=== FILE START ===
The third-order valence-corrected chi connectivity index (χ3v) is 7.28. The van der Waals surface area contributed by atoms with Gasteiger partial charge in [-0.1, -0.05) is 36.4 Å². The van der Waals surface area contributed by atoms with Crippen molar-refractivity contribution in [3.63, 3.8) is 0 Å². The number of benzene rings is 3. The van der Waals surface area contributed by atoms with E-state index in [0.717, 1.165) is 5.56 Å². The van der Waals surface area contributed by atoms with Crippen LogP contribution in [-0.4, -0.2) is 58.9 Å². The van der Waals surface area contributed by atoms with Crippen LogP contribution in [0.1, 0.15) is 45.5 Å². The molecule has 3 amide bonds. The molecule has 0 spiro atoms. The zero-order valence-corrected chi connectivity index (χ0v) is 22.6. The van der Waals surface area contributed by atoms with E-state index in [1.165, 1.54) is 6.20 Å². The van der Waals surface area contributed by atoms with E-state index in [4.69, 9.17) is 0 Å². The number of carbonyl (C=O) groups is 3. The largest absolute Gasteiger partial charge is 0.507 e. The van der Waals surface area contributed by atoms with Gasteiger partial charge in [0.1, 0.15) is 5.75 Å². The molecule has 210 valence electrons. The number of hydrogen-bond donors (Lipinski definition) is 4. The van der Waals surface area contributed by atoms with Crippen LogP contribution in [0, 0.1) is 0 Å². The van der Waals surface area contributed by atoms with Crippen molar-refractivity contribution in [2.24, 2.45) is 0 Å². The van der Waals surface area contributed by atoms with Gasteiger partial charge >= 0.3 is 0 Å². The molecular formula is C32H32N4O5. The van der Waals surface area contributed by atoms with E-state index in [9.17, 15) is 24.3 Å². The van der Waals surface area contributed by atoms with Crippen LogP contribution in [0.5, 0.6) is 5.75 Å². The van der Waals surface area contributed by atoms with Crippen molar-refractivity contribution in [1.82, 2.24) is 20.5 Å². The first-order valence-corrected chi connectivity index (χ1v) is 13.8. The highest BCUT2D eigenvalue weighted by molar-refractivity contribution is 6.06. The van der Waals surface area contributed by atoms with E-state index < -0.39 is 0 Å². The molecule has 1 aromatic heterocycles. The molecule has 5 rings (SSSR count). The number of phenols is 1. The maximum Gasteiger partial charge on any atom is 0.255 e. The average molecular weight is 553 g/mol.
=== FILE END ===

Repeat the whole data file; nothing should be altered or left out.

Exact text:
The third-order valence-corrected chi connectivity index (χ3v) is 7.28. The van der Waals surface area contributed by atoms with Gasteiger partial charge in [-0.1, -0.05) is 36.4 Å². The van der Waals surface area contributed by atoms with Crippen molar-refractivity contribution in [3.63, 3.8) is 0 Å². The number of benzene rings is 3. The van der Waals surface area contributed by atoms with E-state index in [0.717, 1.165) is 5.56 Å². The van der Waals surface area contributed by atoms with Crippen LogP contribution in [-0.4, -0.2) is 58.9 Å². The van der Waals surface area contributed by atoms with Crippen LogP contribution in [0.1, 0.15) is 45.5 Å². The molecule has 3 amide bonds. The molecule has 0 spiro atoms. The zero-order valence-corrected chi connectivity index (χ0v) is 22.6. The van der Waals surface area contributed by atoms with E-state index in [1.165, 1.54) is 6.20 Å². The van der Waals surface area contributed by atoms with E-state index in [4.69, 9.17) is 0 Å². The number of carbonyl (C=O) groups is 3. The largest absolute Gasteiger partial charge is 0.507 e. The van der Waals surface area contributed by atoms with Gasteiger partial charge in [0.1, 0.15) is 5.75 Å². The molecule has 210 valence electrons. The number of hydrogen-bond donors (Lipinski definition) is 4. The van der Waals surface area contributed by atoms with Crippen LogP contribution in [0, 0.1) is 0 Å². The van der Waals surface area contributed by atoms with Crippen molar-refractivity contribution in [2.24, 2.45) is 0 Å². The van der Waals surface area contributed by atoms with Gasteiger partial charge >= 0.3 is 0 Å². The molecular formula is C32H32N4O5. The van der Waals surface area contributed by atoms with E-state index in [9.17, 15) is 24.3 Å². The van der Waals surface area contributed by atoms with Crippen LogP contribution in [0.5, 0.6) is 5.75 Å². The van der Waals surface area contributed by atoms with Crippen molar-refractivity contribution in [1.82, 2.24) is 20.5 Å². The first-order valence-corrected chi connectivity index (χ1v) is 13.8. The highest BCUT2D eigenvalue weighted by molar-refractivity contribution is 6.06. The van der Waals surface area contributed by atoms with E-state index < -0.39 is 0 Å². The molecule has 1 aromatic heterocycles. The molecule has 5 rings (SSSR count). The number of phenols is 1. The maximum Gasteiger partial charge on any atom is 0.255 e. The average molecular weight is 553 g/mol.